Importantly, the CBR has launched a monetary policy review after 5 years of inflation targeting (IT), to reassess the key parameters. The key parameters for the IT are estimates of potential growth rate, inflation target (4%) and equilibrium real key rate (1-2%). The governor mentioned that the initial decision to give a discretionary 4% CPI target (as opposed to a range) was made to avoid expectations anchoring at the upper border, now that the market is more developed, in the CBR's view. Later, the CBR officials did not exclude that following a year-long internal and public discussions some changes are possible to the CPI target and the way it is presented (circa mid-2022). We believe that a shift to a CPI target range is possible, which would allow the CBR more flexibility in its inflation targeting efforts. However, an actual change in the target is unlikely before the current 4% target (and the market's confidence in CBR's control over inflation) is sustainably achieved.

COVID and vaccination is the near-term factor of uncertainty for Russia

Notably, the level of uncertainty for the near-term forecasts remains high, with COVID remaining the most important watch factor. Russia has entered the third wave of COVID infections with some delay relative to the rest of the world, but the deterioration of the epidemic situation has been rather rapid, with a number of new daily cases doubling from 10,000 to 20,000 in just one month (Figure 6). The key uncertainty is the risk of new lockdowns. On the one hand, the number of new cases so far is below the levels seen in the second wave, during which Russia saw no material mobility restrictions. Also, the healthcare system and the economy are now better prepared for COVID than they were during the first wave, when strict lockdowns were required in April and May. On the other hand, however, the number of new cases is growing rapidly, the hospital capacities are reportedly being filled fast, the new COVID variant is said to be more aggressive than the previous, while the vaccination rate in Russia is just 15% (Figure 7), lower than for most of its peer countries, despite the state efforts to boost the process. As a result, some regions, including the capital, are already seeing partial restrictions on some non-essential offline activities.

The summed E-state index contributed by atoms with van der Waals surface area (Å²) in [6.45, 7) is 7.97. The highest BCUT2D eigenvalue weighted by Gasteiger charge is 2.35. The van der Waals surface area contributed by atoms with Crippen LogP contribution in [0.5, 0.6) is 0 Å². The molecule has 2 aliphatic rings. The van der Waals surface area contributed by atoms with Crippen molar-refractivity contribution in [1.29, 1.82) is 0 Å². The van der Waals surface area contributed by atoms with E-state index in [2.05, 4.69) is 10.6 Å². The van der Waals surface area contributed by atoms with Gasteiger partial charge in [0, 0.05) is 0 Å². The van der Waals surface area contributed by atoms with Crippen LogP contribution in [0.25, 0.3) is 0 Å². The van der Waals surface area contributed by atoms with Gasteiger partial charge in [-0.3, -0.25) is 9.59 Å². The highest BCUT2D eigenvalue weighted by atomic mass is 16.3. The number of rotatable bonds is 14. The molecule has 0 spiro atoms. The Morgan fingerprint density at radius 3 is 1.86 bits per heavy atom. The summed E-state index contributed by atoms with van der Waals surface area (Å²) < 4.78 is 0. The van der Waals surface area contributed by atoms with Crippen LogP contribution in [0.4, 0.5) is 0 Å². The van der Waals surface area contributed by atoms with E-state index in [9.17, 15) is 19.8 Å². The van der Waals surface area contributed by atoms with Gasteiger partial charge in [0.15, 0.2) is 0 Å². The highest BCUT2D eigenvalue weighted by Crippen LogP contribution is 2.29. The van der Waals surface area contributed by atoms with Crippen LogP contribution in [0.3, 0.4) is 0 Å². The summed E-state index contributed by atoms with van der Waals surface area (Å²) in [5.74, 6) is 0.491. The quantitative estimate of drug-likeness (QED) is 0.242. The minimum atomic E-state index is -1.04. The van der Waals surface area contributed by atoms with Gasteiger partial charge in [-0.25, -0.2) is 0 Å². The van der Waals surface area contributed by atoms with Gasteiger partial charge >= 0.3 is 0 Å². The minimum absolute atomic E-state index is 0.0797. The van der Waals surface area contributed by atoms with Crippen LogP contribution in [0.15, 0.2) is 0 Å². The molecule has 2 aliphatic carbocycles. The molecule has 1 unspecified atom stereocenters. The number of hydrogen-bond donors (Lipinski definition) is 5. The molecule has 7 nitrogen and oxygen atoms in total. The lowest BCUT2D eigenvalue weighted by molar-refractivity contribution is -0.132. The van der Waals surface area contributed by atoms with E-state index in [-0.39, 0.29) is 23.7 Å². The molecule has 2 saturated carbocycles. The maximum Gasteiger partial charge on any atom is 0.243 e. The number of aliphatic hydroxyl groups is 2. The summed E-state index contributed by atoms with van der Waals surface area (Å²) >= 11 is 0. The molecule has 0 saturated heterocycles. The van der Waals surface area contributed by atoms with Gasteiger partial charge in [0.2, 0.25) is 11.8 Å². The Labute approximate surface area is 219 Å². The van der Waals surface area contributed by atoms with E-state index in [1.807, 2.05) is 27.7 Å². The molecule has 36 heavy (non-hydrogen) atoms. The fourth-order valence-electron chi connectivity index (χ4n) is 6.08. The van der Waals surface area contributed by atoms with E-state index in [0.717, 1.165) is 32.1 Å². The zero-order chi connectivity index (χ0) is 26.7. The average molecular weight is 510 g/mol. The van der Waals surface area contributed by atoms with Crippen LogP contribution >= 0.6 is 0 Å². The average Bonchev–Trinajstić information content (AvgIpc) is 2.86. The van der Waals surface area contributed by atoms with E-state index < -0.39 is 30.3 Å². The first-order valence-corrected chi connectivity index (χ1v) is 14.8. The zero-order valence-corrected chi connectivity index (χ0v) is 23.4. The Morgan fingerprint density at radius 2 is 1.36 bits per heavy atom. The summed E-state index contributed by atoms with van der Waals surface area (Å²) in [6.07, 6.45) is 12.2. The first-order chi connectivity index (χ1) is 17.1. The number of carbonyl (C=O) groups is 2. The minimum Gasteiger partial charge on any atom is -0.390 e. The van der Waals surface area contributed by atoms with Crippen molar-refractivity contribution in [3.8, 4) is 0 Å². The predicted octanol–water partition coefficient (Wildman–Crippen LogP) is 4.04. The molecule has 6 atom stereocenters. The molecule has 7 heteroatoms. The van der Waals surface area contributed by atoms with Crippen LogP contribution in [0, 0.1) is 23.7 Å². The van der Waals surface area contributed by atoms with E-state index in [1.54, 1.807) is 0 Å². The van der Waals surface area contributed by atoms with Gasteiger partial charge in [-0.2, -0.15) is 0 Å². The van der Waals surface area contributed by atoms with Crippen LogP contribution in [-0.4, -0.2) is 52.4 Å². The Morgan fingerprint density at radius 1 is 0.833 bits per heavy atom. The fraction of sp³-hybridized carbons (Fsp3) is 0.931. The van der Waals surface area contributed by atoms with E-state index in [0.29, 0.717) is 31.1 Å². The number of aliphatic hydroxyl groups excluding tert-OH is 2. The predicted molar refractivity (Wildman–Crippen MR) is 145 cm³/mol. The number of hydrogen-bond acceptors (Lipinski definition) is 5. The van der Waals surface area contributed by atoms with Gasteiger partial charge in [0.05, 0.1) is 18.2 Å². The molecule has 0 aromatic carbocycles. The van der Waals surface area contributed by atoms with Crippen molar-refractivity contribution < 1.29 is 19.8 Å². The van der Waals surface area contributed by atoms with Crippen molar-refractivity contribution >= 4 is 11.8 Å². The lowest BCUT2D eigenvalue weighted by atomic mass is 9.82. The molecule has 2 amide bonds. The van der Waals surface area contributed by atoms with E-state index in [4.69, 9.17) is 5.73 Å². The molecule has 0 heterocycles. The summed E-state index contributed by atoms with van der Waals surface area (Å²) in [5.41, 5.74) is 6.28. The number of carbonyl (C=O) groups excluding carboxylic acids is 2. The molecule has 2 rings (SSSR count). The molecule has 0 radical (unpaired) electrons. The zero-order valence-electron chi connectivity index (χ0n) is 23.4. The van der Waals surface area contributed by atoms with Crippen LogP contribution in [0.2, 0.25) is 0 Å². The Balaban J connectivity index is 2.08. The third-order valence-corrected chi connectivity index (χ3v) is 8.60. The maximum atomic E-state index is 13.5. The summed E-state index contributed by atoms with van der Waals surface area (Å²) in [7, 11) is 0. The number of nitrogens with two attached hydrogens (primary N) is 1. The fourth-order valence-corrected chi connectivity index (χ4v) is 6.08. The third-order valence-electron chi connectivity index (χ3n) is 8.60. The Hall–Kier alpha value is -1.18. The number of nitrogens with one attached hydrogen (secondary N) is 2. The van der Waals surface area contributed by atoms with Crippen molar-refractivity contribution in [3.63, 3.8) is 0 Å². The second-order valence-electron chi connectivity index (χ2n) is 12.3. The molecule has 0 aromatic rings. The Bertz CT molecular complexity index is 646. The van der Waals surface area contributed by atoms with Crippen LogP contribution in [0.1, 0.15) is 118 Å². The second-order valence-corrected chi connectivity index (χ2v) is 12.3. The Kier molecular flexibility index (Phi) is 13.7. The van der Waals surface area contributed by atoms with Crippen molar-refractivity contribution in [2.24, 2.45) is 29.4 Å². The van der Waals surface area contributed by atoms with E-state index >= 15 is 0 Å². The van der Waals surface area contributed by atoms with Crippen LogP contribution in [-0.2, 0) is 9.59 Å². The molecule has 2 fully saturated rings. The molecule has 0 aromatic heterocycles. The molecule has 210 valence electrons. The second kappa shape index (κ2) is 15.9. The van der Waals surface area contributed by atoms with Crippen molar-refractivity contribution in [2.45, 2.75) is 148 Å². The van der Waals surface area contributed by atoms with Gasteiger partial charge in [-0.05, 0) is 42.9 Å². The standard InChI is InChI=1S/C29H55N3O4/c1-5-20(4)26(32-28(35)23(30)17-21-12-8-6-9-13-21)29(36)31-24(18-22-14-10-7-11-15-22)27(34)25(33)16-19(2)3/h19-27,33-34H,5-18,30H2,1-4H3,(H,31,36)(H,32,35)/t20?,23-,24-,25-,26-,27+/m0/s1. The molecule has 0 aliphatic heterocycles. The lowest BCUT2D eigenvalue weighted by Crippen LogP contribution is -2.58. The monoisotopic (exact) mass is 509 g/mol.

Our base case is that strict quarantine measures will be avoided, but in case they are needed, the experience of 2020 suggests that each month will cost around one percentage point of annual GDP. We believe the government is keeping this risk in mind in determining its budget policy. Despite higher than expected oil and non-oil revenue (leading to an improvement in our 2021 revenue projections by around 1% of GDP this year), the top politicians have so far avoided announcing any material increase in this year's spending plans despite the upcoming parliamentary elections in September. We believe that the additional revenues are being kept in reserve in case of new shocks. We still believe that by the year end the non-oil portion of the extra revenues will be released to some extent, regardless of COVID. As a result, despite the stronger revenue side, we cut our full-year budget deficit projections very modestly – from 1.2% to 0.5% of GDP. In case of an adverse COVID scenario some additional fiscal response will follow, while the CBR will have to temporarily moderate its appetite for a tighter monetary policy stance.

Longer-term views unchanged

Based on the year-to-date performance, we raise our 2021 expectations for year-end CPI to 5.7%, for full-year GDP to 3.8%, and for the year-end key rate to 6.75%, with the third wave of the COVID outbreak being the most important near-term factor of uncertainty for economic activity, inflation, and monetary and fiscal policy.

The cautious longer-term view on activity remains unchanged, however, as we are yet to see the new sources of economic growth after the post-COVID recovery is over, while the scope for monetary and fiscal support is limited, and the room for a further increase in the private sector leverage is uncertain. The cautious view on the ruble, which suggests limited room for appreciation (year-end target of $/RUB73, followed by gradual depreciation afterwards), also stands, given the global $ trends, fast recovery in Russian imports as well as private capital flow trends.  


Dmitri Dolgin is the chief economist for Russia at ING. This note first appeared on ING’s THINK.ING portal here.